Macrophage WNT signalling in liver disease and regeneration
Item statusRestricted Access
Embargo end date30/08/2023
Horcas Lopez, Marta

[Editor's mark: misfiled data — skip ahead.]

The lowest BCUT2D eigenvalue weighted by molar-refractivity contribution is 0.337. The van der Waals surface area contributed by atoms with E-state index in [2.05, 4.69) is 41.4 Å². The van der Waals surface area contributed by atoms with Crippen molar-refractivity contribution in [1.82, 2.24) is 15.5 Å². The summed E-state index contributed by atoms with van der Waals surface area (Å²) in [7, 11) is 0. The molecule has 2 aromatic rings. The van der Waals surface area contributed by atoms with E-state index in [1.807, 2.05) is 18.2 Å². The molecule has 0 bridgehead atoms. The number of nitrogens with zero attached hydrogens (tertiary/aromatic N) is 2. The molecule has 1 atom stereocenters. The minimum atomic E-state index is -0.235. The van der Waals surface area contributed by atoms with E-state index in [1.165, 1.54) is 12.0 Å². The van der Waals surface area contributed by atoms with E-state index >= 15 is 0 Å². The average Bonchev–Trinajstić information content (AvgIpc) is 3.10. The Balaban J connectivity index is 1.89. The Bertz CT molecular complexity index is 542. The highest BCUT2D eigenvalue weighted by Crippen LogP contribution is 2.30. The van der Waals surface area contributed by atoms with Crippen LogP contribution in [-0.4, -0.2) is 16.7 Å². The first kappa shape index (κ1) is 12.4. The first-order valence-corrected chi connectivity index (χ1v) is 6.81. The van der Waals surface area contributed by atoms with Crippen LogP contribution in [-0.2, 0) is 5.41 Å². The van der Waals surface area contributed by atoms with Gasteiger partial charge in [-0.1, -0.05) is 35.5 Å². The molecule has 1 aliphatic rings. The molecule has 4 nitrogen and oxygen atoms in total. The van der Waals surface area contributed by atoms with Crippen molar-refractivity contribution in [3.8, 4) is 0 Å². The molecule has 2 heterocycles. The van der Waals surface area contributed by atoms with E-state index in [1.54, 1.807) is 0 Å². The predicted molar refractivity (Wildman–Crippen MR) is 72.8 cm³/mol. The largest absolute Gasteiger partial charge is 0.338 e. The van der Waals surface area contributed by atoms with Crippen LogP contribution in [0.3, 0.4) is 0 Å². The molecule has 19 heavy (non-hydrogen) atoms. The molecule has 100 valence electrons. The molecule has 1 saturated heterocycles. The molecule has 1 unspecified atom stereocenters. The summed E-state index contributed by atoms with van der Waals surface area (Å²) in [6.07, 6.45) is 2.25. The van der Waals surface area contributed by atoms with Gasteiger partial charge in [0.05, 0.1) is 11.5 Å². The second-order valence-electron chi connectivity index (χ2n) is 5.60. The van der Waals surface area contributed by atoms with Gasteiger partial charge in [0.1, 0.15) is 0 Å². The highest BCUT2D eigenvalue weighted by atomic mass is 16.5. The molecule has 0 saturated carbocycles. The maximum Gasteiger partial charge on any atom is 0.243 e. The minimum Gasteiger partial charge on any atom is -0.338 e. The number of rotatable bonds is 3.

Liver disease is still a clinical challenge. Even though the liver has a regenerative capacity, it can be impaired during acute or chronic injuries. Paracetamol overdose is the leading cause of acute liver injury in the US and UK. It can progress to liver failure in which liver transplantation is the sole treatment. Chronic liver injury also represents a clinical burden that can progress to cirrhosis and cancer. As there are no effective treatments to cure these diseases, there is the need to seek alternative treatments. Macrophage targeting is a promising approach to treat liver injured patients. WNT signalling has been shown to play important roles in liver regeneration and cancer progression. Since macrophages are a source of WNTs implicated in several diseases, it was hypothesised that macrophage WNT signalling could be modulated to stop disease progression or enhance liver regeneration. Two different in vivo models were used to study the role of macrophage WNT signalling in liver disease and regeneration. The first model was a Ctnnb1 deletion on Csf1r-expressing cells (referred to as β-catenin KO), in which myeloid cells did not respond to WNTs. The second model was a Porcupine deletion on Csf1r-expressing cells (Porcn KO), in which myeloid cells did not secrete WNTs. To determine the role of β-catenin signalling in macrophage polarisation, β-catenin WT and KO bone marrow-derived macrophages were polarised towards tissue repair-like or inflammatory-like phenotypes and submitted for bulk RNA-Sequencing. Deletion of β-catenin resulted in minimal changes that suggested a mild macrophage phenotype. The macrophage response to WNTs or their WNT secretion was not essential in a paracetamol overdose model in mice. WT and KO mice regenerated similarly and did not have any differences in macrophage infiltration into injured sites. In a model of chronic liver injury by DDC diet, macrophage WNT signalling played a role in disease progression. Even though macrophages did not respond to WNTs, inhibition of macrophage WNT secretion resulted in increased fibrotic levels on Porcn KO mice. Progression to this disease can cause cholangiocarcinoma. Thus, using a cholangiocarcinoma model, Porcn KO mice suggested to have a lower tumour load compared to their littermate controls. However, macrophages were not responding to WNTs during cancer progression. These studies showed that the liver repair mechanisms are injury dependent and while macrophage WNT signalling is playing a role in some conditions, further studies are needed to understand the pathways involved to develop effective treatments.